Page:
Larry (USA): With the emphasis on training quads and big jump combos, we seem to be seeing more and more injuries, especially chronic hip problems. How does a young athlete deal with the need to push, push, push in practice while still taking care of his body for the long run?
Chris: Well sometimes injuries happen, but most injuries are caused by over training, so it is probably a sign you need a break. So I find if I rest myself a little bit more, the only injuries that will occur are minor muscle strains.
Anonymous (Canada): How do we change the perception of male figure skating to one that encourages a broad spectrum of men participating? Currently, we are seeing a mass of female skaters, but few men – in Canada, that is. How do we change this?
Chris: I truly believe that Men’s skating in Canada is definitely making its breakthroughs. If you look into the media, men’s skating is starting to have more attention but in a more positive way. Only time will tell.
James (USA): Being half-Canadian, I have to say that you and Jeffrey Buttle are two of my favorite Canadian skaters today. Here is my question: What do you think separates you from the rest in the world? For example: Is it your jumps, choreography, or your skating skills? Stuff like that. Thank you.
Chris: Well, first thank you for your kind words! I appreciate your support. I think the thing that differentiates me from the others in the world is the fact that I wear my heart on my sleeve and I believe that gives the audience impression of “skating with me” and feeling the same emotions that I am.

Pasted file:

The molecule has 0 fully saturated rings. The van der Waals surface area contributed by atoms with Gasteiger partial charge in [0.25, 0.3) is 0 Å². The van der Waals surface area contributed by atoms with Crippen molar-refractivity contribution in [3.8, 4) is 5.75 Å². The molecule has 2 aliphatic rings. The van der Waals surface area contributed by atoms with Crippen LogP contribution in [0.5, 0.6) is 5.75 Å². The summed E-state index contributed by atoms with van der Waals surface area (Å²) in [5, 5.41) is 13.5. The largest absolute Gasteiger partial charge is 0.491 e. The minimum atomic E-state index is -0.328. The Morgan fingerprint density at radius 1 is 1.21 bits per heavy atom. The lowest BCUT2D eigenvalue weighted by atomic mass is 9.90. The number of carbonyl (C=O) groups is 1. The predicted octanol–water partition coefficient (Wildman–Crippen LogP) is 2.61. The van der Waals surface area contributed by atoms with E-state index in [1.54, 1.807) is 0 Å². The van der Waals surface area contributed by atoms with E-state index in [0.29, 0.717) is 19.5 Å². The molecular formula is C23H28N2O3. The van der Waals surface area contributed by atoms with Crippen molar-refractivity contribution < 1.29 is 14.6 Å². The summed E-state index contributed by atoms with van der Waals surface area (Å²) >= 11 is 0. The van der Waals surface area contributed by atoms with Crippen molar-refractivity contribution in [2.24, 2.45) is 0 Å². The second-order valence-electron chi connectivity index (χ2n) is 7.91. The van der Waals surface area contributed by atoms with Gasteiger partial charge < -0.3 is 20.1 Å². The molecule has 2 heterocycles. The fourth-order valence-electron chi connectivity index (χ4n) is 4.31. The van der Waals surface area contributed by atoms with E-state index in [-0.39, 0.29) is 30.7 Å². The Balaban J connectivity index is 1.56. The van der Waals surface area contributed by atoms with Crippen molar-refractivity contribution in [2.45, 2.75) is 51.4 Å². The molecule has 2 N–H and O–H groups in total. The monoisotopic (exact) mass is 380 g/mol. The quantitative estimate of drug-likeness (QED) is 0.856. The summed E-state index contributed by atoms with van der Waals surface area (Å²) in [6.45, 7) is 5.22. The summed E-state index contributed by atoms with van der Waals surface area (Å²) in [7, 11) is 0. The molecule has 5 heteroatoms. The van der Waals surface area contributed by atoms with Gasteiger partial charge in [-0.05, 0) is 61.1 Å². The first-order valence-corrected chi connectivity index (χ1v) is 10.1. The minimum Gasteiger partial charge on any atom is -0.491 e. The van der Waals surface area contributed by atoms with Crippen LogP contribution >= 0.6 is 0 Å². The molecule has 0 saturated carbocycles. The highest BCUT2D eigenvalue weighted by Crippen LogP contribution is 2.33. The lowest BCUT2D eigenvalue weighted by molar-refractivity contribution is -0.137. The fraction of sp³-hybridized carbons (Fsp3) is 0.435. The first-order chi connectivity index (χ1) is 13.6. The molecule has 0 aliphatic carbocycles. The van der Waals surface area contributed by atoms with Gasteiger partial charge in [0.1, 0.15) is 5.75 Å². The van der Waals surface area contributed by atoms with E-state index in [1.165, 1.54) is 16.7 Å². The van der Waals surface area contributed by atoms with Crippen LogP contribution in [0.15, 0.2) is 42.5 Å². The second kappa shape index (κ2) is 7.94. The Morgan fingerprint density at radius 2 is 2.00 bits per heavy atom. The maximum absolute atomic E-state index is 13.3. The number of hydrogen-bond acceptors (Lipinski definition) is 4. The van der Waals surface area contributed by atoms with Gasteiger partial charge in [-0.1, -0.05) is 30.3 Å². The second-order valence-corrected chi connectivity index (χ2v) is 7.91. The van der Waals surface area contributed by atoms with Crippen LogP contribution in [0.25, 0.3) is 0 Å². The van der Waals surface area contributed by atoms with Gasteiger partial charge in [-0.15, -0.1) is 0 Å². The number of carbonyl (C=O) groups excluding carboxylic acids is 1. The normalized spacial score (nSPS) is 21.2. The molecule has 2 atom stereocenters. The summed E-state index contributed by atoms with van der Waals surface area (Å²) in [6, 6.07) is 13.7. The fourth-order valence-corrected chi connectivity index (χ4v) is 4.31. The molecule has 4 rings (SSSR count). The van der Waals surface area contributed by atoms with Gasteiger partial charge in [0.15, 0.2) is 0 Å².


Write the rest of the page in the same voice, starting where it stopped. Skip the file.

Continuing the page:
John G. (Toronto, Canada): Hi Christopher! Could you tell me what your diet consists of pre and post competition? Congratulations on your silver medal placing at Canadians!
Chris: Thanks John! Well, I will be honest. I am not on a diet nor do I believe in putting myself on a diet. Of course I watch what I eat, but I also like to indulge sometimes too. I look at it like this: My body is like a fancy sports car and in order for it to run efficiently, it needs the best fuel. Hope that helps 🙂 .
Lora (USA): Which move is your favorite to perform in either competition or exhibition?
Chris: Well, I love jumping. I love the sound of a perfect landing. I enjoy jumping in the opposite direction. I think it really challenges me. I hope to land a triple Lutz in the opposite direction before I am done skating.
Sakura (Japan): What do you think about while you are skating during the competition? For example, the next element? Other things? I’m looking forward to your best performance!
Chris: I usually like to think about each step as it is happening. I believe that it keeps me more in the moment rather than getting ahead of myself.
Emma: How long had you been skating before you got really good?
Chris: Well let’s put it this way. I have been skating since I was 7-years-old, so about 14 years. I didn’t take start skating seriously till I medalled at my first nationals in Hamilton when I was 12.